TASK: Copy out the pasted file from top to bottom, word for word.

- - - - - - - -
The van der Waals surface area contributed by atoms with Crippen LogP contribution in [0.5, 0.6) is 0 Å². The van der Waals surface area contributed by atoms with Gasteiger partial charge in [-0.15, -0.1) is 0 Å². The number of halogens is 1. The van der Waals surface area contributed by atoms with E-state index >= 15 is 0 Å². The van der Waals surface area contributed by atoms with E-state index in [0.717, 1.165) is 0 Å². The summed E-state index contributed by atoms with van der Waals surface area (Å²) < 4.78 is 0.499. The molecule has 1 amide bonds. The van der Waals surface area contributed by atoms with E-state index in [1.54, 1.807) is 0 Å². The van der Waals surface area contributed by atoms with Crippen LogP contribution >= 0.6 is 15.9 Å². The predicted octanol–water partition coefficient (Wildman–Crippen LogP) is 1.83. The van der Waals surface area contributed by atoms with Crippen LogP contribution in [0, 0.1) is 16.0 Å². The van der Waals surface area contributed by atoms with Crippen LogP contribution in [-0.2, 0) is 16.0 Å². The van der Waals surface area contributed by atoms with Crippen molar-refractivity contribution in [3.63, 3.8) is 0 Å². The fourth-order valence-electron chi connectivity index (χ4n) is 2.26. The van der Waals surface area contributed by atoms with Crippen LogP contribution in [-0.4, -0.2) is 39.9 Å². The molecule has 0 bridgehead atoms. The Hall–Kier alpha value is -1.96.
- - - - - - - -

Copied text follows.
The van der Waals surface area contributed by atoms with Crippen LogP contribution in [0.5, 0.6) is 0 Å². The van der Waals surface area contributed by atoms with Gasteiger partial charge in [-0.15, -0.1) is 0 Å². The number of halogens is 1. The van der Waals surface area contributed by atoms with E-state index >= 15 is 0 Å². The van der Waals surface area contributed by atoms with E-state index in [0.717, 1.165) is 0 Å². The summed E-state index contributed by atoms with van der Waals surface area (Å²) < 4.78 is 0.499. The molecule has 1 amide bonds. The van der Waals surface area contributed by atoms with E-state index in [1.54, 1.807) is 0 Å². The van der Waals surface area contributed by atoms with Crippen LogP contribution >= 0.6 is 15.9 Å². The predicted octanol–water partition coefficient (Wildman–Crippen LogP) is 1.83. The van der Waals surface area contributed by atoms with Crippen LogP contribution in [0, 0.1) is 16.0 Å². The van der Waals surface area contributed by atoms with Crippen LogP contribution in [-0.2, 0) is 16.0 Å². The van der Waals surface area contributed by atoms with Crippen molar-refractivity contribution in [3.63, 3.8) is 0 Å². The fourth-order valence-electron chi connectivity index (χ4n) is 2.26. The van der Waals surface area contributed by atoms with Crippen LogP contribution in [-0.4, -0.2) is 39.9 Å². The molecule has 0 bridgehead atoms. The Hall–Kier alpha value is -1.96.